China’s Real Estate Crisis, Shown in Two Charts – Visual Capitalist

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Charts of China's real estate market slowdown.

Buy/sell, rent/lease residential &
commercials real estate properties.

Visualizing China’s Real Estate Boom and Crisis

This was originally posted on our Voronoi app. Download the app for free on iOS or Android and discover incredible data-driven charts from a variety of trusted sources.

Evergrande—once China’s largest real estate developer—was forced to liquidate on January 28th. It was yet another strike against the country’s now fledgling real estate market, adding to a growing list of China’s economic worries.

In the charts above we show two annual metrics related to China’s real estate crisis from 2003 to 2023. The first looks at apartment and commercial property sales using Burreau of Statistics data from Bloomberg, and the second examines new housing starts using data from the World Bank.

Things to Know About China’s Property Slump

Property sales by value in China climbed pretty steadily from less than ¥1 trillion RMB in 2003 to over ¥15 trillion in 2021, but have since dropped to under ¥12 trillion in 2023.

This was the case across both residential and commercial sales. In China’s residential market specifically, new home sales dropped 6% in 2023, with secondhand home prices declining in major cities.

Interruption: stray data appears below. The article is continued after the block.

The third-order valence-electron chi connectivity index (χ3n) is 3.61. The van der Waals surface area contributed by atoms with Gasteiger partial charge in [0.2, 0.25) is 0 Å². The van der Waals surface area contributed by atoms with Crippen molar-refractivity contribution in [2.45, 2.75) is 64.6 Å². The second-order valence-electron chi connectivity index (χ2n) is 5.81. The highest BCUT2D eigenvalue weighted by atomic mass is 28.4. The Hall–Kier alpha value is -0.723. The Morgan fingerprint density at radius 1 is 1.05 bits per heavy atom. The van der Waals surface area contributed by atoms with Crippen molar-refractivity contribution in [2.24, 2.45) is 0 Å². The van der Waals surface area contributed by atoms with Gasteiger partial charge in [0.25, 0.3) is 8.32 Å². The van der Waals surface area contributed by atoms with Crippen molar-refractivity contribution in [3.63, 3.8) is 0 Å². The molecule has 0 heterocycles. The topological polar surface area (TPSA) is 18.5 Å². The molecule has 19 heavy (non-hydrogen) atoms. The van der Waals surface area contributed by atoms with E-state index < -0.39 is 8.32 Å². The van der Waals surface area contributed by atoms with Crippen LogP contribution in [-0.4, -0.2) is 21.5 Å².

And on the development side, new residential developments have fallen 58% from 1,515 million m² in 2019 to 637 million m² in 2023.

Year New Residential Building Developments
(million sq meters)
2023 637.4
2022 817.3
2021 1,350.2
2020 1,473.4
2019 1,514.5
2018 1,385.4
2017 1,160.9
2016 1,047.8
2015 970.8
2014 1,146.4
2013 1,318.5
2012 1,199.1
2011 1,349.4
2010 1,147.2
2009 784.9
2008 695.4
2007 662.3
2006 531.8
2005 446.5
2004 390.0
2003 352.4
2002 276.5

Here are a few more things to know about the ongoing real estate crisis in China:

  • Developer Defaults: Real estate firms faced $125 billion in bond defaults between 2020 and 2023.
  • Economic Impact: The property sector’s slump has dragged down China’s economy, leading to layoffs and financial instability.
  • Getting Creative: Municipalities, many of which rely on land sales as a key source of income, have been introducing “old-for-new” support measures meant to stimulate new home purchases.

Experts predict a prolonged downturn, with many people souring on Chinese investments, but exactly how things will develop after Evergrande’s collapse is unclear.

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